Vballspieler 08-03-2017 08:06 PM

Re: Your Face Never Lies by Michio Kushi
 
Quote:

Originally Posted by Ludlum'sDaughter14 (Post 26329)
This book is just what it says in the subtitle: "An Introduction To Oriental Diagnosis." It will give you a basic understanding of how yin and yang manifest in different realms, most of all in the human body. It also shows you how to analyze a person's health through studying their external physicality, based on traditional Eastern medical practice.

The introduction includes a quote I especially agree with: "The standard Oriental writings on the causes of disease stressed the relationship between an individual's health and his or her diet, activity, spiritual attitude and total environment. No single aspect of human life was considered separate from another. The biological, psychological and spiritual were seen as related aspects of the totality." Much of the problem with Western medicine, psychology/psychiatry, and even spirituality is viewing each realm as mutually exclusive. A person's physical problems may be traced back to destructive patterns of thinking or excessive stress. A person's spiritual problems may be exacerbated by poor diet and lack of exercise, leading to diminished self-control. The point of the book is to show that a person's body functions as a whole, not just connected parts. A problem in one part of the body will be reflected in other areas and will affect the operation of the whole.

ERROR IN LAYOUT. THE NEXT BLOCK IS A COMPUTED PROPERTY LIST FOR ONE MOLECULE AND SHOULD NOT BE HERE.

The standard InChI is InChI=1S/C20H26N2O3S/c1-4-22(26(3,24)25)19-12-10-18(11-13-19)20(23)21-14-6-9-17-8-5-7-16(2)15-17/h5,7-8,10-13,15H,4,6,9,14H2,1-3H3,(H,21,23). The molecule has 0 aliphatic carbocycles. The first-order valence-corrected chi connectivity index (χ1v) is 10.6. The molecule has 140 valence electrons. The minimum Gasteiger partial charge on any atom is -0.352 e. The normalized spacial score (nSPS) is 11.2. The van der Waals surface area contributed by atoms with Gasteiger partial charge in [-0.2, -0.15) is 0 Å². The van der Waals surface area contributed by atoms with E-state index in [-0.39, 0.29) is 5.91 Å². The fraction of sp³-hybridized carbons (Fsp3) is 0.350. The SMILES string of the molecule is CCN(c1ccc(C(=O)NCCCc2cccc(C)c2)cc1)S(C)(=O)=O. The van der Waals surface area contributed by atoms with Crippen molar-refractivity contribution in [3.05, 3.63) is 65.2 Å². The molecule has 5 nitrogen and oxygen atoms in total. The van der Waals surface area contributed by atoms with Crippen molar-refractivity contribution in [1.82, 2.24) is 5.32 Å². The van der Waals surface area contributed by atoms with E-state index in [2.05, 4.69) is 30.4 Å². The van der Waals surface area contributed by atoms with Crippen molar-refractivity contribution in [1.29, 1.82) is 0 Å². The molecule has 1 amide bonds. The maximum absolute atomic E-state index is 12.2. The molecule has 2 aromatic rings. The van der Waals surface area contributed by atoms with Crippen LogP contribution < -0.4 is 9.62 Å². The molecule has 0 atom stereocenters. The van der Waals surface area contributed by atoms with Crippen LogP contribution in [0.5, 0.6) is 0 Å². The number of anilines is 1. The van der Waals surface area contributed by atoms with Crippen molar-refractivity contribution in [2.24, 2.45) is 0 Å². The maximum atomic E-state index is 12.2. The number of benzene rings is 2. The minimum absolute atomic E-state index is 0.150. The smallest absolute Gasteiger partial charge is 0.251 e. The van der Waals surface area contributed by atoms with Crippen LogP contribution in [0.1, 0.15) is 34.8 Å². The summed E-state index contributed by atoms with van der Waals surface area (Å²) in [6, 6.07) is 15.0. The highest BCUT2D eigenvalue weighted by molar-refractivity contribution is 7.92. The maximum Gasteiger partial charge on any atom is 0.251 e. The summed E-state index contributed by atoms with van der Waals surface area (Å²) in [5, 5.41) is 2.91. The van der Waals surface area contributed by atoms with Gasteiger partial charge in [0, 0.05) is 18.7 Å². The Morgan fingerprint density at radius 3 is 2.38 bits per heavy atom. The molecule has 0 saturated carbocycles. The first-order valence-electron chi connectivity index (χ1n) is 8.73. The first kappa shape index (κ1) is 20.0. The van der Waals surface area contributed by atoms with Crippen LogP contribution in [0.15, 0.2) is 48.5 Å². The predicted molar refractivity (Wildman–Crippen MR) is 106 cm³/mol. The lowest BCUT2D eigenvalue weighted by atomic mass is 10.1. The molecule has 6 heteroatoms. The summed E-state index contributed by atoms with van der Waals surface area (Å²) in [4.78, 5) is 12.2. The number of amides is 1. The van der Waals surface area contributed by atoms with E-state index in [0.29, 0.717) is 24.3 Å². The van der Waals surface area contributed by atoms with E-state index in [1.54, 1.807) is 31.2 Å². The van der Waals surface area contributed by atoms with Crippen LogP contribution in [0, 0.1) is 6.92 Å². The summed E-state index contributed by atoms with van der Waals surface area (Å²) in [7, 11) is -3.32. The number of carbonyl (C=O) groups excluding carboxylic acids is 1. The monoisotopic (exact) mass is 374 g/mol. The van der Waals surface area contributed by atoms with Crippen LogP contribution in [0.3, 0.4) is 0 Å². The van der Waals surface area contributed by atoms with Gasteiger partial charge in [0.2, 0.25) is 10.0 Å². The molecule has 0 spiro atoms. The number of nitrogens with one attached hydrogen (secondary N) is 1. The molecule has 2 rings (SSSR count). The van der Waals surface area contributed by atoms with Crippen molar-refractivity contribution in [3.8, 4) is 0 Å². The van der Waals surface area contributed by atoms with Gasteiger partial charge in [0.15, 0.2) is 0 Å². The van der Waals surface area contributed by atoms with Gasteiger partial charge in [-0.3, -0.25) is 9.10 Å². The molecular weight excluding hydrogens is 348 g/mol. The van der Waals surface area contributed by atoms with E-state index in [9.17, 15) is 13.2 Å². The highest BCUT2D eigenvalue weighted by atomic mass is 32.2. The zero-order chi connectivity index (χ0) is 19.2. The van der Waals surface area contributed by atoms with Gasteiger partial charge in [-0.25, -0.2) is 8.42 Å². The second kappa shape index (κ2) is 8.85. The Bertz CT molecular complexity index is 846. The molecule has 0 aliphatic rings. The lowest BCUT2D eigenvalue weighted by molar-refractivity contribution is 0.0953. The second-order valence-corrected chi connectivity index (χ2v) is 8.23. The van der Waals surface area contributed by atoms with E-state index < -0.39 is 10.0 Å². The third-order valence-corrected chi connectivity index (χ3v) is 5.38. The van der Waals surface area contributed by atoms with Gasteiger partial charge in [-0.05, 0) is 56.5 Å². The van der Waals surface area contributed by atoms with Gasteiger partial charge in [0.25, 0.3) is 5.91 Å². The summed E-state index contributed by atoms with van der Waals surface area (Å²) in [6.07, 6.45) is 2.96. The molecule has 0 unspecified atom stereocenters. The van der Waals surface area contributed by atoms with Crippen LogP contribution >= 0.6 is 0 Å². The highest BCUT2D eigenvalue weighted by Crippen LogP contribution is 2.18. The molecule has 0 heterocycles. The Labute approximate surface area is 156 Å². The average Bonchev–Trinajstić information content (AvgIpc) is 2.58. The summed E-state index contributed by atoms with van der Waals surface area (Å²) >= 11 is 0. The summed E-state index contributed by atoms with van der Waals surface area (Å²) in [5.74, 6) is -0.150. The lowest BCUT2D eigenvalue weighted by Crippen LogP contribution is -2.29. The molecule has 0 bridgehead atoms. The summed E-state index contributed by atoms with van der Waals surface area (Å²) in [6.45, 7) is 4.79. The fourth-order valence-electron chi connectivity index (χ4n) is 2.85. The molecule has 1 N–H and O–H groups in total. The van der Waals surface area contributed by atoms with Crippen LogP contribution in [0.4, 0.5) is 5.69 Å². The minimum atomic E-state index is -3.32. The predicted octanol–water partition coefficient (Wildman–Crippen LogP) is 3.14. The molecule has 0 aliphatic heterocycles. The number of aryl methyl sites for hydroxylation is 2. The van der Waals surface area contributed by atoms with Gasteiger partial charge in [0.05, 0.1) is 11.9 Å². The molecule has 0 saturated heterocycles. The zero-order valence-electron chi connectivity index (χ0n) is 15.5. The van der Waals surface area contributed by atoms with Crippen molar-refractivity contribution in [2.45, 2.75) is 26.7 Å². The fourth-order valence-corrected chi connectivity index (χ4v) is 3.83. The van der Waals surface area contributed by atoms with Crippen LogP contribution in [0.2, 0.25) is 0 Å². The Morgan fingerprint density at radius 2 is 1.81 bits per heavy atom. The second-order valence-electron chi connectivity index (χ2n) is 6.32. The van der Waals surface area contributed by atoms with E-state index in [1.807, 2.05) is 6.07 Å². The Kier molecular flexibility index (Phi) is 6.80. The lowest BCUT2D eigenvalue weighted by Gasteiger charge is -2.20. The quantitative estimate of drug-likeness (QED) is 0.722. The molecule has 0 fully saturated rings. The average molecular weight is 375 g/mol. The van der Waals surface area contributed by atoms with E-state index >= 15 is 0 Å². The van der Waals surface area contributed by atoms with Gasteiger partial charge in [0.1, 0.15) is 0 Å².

Also in the introduction are The Seven Principles of the Order of the Universe and The Twelve Theorems of the Unifying Principle, which will look very familiar if you've read Confessions of a Kamikaze Cowboy. I had to look up the meaning of "bifurcation" again. :oops: The rest of the content of the book is based on these principles and demonstrates how they work in the universe and in the human body. The principles are followed by a "cheat sheet" of what yin and yang are in specific categories like motion, temperature, biology, etc.

Next is a list of the ten major organs of the body (five yin and five yang) and how they correspond in pairs. Dense organs are yang, while hollow organs are yin. The pairs are as follows: Lungs > Large Intestines, Heart > Small Intestines, Kidneys > Bladder, Spleen > Stomach, Liver > Gall Bladder. "If any problem arises in one organ of the pair, there will also be a problem with the complementary organ." The next section features diagrams of what types of foods are in season throughout the year, which parts of a plant are yin and which are yang, etc. A box chart shows all the major types of foods and where they fall on the spectrum of yin and yang.

The rest of the book discusses how to diagnose a person's state of health. This is done by evaluating the person and their environment, personality, spirituality, and history - everything about them as a whole. The main tool for diagnosis is one's own intuition, which is then confirmed in the examination of behaviors and physical characteristics. Another favorite quote: "Healthy people should look younger than average people their age." Since I look about 15 without makeup and 17 or maybe 18 with makeup, I must be very healthy on some level. Even in person, Dirk couldn't believe I'm 21. :))